Friday, 9 April 2021

*Top Reads 2021: January to March

Like beauty I decided to do Top Reads for the first three months of 2021. Books marked * I've very kindly been given free of charge for review either directly from the publisher or from the author. I've read circa 30 books so far this year and these are my top reads for January-March.  So, shall we begin..

The Resident by David Jackson - after having seen this book on many top reads of 2020 I immediately bought it and devoured it in a couple of days. Check out my review HERE.

*The Perfect Liar by Beverley Harvey - how I loved this twisty tale (I really hope there's a sequel - as I'd love to meet up with some of the characters again as well as to hear what happens to a couple of the others!) See my review HERE.

The Visitor by Terry Tyler - which is set during a pandemic in the future. If you pick it up you are in for a fast paced and sometimes terrifying ride! See my review HERE.

My final January top read is *A Crooked Tree by Una Mannion - which has a surprising opening. It's a summer of change and coming of age. Check out my review HERE.

Moving into February I was thrilled to read Laura Shepherd-Robinson's, *Daughters of Night which features strong-willed and plucky Caro whom we met in Blood & Sugar. See my review HERE.

I fell totally head-over-heels for *Circus of Wonder by Elizabeth MacNeal which publishes in May. It's a must-read. I'm still thinking of it now.

*While Paris Slept by Ruth Druart - a richly drawn story with characters who stole my heart and made me cry. I took part in the blog tour. See my review HERE.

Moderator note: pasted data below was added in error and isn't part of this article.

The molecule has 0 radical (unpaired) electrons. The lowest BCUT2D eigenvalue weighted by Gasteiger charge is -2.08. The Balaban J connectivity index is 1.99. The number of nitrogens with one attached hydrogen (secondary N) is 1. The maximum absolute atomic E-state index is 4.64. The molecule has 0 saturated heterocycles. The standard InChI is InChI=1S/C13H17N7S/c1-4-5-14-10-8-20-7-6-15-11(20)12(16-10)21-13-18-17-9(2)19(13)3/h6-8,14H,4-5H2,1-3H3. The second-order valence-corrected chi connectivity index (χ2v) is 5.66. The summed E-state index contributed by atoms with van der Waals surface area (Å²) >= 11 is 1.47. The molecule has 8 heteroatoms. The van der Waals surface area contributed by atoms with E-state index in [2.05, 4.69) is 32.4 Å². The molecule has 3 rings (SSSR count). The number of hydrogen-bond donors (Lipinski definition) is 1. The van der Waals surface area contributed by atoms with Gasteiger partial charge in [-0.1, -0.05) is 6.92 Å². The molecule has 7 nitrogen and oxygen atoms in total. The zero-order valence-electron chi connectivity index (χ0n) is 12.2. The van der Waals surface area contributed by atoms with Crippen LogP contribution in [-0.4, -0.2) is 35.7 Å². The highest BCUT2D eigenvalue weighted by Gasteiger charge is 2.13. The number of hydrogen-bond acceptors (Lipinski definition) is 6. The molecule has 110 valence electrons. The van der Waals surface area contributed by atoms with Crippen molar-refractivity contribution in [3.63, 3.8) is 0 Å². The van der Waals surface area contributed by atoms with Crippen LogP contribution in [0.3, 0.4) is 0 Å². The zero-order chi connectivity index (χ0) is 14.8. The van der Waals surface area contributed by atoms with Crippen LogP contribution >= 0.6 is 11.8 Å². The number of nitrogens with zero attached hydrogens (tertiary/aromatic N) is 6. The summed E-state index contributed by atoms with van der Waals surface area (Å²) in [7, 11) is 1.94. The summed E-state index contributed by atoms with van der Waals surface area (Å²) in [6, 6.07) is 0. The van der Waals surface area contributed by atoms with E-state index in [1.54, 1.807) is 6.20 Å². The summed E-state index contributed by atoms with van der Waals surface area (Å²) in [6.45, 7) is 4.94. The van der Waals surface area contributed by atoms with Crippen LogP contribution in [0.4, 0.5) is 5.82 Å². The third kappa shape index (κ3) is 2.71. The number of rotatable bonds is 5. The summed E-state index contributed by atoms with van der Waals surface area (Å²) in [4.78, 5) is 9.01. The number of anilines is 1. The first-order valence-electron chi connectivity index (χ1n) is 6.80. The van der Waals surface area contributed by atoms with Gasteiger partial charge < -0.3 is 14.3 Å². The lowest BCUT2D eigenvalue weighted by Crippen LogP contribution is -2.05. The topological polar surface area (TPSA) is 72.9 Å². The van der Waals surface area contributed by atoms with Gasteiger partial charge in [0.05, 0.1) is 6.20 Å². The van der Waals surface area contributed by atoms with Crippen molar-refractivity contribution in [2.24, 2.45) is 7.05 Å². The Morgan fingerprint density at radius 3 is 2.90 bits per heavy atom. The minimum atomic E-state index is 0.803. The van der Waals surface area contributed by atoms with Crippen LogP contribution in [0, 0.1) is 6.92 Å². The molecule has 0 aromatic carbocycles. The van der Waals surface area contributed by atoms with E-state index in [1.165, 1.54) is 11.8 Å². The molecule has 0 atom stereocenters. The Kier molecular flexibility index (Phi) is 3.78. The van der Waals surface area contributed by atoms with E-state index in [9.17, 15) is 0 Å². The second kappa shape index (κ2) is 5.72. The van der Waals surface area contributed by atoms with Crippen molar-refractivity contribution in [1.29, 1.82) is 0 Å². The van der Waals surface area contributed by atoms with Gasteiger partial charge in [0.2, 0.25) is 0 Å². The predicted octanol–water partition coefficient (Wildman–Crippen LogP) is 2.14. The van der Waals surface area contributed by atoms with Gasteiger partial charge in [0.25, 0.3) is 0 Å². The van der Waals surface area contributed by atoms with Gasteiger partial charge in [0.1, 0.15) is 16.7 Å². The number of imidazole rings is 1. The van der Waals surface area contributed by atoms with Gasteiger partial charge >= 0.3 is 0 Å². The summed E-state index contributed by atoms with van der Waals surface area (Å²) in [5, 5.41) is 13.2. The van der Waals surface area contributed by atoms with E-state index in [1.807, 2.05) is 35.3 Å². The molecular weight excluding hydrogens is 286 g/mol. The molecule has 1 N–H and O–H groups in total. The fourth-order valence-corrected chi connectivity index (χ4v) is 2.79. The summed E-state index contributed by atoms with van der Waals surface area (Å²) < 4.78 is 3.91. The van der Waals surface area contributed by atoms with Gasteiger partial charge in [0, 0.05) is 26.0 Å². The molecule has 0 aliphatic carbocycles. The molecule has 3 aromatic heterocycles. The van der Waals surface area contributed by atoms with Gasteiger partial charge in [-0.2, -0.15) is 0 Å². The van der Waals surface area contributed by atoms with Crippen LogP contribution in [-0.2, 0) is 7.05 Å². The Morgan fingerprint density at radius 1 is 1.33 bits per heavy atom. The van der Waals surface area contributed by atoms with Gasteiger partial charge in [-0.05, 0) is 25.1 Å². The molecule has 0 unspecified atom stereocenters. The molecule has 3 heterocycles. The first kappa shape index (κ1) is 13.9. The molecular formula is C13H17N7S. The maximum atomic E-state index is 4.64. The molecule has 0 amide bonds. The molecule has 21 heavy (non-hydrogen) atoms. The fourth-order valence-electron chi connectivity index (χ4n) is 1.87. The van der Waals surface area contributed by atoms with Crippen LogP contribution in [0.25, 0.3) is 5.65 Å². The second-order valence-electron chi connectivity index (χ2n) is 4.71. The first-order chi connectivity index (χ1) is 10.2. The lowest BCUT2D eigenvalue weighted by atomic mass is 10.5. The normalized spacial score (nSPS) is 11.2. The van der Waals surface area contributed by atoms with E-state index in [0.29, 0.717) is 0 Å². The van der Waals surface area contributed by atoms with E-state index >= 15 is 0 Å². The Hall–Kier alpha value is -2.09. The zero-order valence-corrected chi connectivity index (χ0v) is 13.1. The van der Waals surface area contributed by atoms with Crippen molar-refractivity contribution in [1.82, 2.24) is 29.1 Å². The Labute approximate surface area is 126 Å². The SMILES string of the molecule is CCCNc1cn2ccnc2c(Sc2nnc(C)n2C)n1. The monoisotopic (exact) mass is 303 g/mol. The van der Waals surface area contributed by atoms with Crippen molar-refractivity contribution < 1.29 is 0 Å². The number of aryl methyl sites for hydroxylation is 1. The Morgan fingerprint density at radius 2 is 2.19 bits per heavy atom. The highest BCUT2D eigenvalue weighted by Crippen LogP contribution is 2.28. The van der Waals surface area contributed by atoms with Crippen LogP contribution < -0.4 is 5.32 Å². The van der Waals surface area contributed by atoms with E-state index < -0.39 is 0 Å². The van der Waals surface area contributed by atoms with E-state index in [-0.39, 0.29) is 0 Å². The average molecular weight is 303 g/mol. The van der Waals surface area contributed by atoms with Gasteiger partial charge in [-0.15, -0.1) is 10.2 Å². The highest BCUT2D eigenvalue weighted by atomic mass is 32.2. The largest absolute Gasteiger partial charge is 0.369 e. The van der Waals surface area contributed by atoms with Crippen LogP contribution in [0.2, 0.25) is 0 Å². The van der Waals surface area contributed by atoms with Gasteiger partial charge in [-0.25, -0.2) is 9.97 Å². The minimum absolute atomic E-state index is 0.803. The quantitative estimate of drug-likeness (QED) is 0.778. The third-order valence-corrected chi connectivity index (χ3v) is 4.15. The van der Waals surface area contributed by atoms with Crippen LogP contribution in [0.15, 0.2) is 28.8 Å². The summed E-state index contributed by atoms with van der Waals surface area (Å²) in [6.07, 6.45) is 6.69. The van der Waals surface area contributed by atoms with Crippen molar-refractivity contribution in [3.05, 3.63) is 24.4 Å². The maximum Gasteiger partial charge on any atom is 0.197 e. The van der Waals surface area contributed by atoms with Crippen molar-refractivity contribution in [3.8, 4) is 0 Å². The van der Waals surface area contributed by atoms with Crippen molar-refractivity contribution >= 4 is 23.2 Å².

*The Rift by Rachel Lynch - this is a departure from Rachel's normal books the fantastic Detective Kelly Porter books. It's very, very good. It's published on 22 April so catch my review in my April books round-up.

Moving into March reads I adored Kathleen Hart's *Devorgilla Days which doesn't publish until near to the end of May. Kathleen's memoir is well worth a read and is an absolute gem. It charts her recovery from breast cancer and associated illnesses and her move to Wigtown, the Scottish Book Town.

*The Fair Botanists by Sara SheridanI'm a huge fan of Sara's so was delighted to read her latest novel which is set in Edinburgh in 1822 and features the moving of the Botanical Garden to Inverleith. There's also a rare plant - the Agave Americana set to flower which draws the interest of many. It's not published until early August so I'll share my review in my August books round-up. The story is richly drawn and meticulously researched and I absolutely loved it!

Do we share any favourites?

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